Reflections on Playing 1,000 Games (And My Personal Top 50)
Article by Chris Wray
I recently added it up, and I realized that I’ve played a thousand different games. To many of my fellow Opinionated Gamers, that is a milestone passed years (or decades) ago… a couple of these folks are well on their way to 5,000! But for the vast majority of people who enjoy our hobby, it is a feat that will never be accomplished.
To me, it feels both underwhelming and like a great achievement. On one hand, BGG has more than 96,000 games in the database, so 1,000 games is nothing compared to what the number could be, especially when there are many notable games that have escaped my grasp. On the other hand, 1,000 games is an objectively high number, especially given that I’m in my early 30s and haven’t been doing this for decades.
I’m not sure when it happened, but I suspect it was sometime in 2017. One of my regrets as a gamer is not doing better recordkeeping, especially in my early years in the hobby. As of today, I’ve rated 995 games and expansions on BGG. Take out the expansions and the number is lower, but I still suspect I’m somewhere over 1,000 because (a) I didn’t rate any games on BGG before 2014, (b) I’m terrible about logging plays and rating games, (c) I play a large number of unpublished games, (d) some games on BGG contain several different games in the same box, and (e) I’ve played an unusually large number of public-domain card games… easily more than a hundred of them. I might actually be significantly over 1,000 games!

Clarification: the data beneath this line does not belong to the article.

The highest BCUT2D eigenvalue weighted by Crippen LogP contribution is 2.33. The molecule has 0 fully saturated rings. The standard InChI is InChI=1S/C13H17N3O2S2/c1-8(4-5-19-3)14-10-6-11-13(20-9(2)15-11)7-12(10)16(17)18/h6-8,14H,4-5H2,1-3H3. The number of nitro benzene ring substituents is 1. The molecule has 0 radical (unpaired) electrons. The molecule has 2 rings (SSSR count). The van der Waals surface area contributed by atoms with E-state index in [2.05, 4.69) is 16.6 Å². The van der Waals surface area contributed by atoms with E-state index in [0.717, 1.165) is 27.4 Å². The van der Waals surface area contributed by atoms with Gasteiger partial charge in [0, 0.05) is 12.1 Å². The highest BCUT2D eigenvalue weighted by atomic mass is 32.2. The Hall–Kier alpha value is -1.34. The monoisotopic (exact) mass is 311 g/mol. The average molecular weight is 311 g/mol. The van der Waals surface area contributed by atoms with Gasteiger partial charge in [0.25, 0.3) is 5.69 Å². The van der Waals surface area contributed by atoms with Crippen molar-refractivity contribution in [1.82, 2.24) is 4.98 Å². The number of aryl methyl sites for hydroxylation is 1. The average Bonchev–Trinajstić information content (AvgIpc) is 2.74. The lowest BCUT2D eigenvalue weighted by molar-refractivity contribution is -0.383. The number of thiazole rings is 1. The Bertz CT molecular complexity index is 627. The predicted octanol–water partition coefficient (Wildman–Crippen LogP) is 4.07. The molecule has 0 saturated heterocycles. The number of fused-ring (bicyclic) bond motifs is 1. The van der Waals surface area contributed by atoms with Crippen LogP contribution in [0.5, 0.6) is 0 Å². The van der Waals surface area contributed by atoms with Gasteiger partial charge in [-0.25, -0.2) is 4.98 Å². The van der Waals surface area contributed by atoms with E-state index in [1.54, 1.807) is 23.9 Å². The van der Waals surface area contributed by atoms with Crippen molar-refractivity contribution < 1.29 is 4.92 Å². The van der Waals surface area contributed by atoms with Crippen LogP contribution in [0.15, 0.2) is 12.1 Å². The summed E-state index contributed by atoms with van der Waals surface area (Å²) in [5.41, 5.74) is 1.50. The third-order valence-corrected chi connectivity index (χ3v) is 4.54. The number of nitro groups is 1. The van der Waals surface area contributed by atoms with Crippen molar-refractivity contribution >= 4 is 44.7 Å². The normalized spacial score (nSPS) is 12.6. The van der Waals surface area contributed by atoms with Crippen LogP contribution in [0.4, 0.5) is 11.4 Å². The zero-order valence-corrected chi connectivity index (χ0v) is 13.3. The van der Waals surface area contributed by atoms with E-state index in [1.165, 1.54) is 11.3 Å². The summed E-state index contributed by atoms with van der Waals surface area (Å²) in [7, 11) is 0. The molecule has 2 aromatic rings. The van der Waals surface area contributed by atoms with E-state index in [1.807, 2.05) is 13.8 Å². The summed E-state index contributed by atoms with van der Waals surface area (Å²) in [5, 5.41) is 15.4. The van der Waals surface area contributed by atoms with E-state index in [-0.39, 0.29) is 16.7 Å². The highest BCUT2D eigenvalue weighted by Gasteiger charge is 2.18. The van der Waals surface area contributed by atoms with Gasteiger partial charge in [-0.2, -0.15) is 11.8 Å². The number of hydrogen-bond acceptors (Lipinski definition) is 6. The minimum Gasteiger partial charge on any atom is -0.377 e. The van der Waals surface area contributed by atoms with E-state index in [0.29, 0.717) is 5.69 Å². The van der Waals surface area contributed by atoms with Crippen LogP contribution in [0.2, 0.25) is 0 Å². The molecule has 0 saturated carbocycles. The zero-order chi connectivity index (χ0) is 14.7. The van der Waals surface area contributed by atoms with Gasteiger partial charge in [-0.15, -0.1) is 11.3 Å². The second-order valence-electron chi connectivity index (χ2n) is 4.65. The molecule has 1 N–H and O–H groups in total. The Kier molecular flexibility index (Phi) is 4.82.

I discovered Euro games back in 2004, when I was in college. I didn’t start playing a lot of different games until 2010-ish. Now I play 150-ish new games a year.
Three lessons learned…
One of the earliest lessons I learned was that I didn’t need to buy every game I liked. When I was a new gamer, I bought everything I enjoyed. I think that’s a common experience: new gamers are frequently in acquisition mode. Today, I cap my collection at 365 games, and that means I only keep games I really love and will actually play. I’m a game player, not a game collector, and I really only have room (and money) for the games that bring me joy. That said, I appreciate all of the game collectors in my life! But personally, it bothers me to have lots of underplayed games on shelves.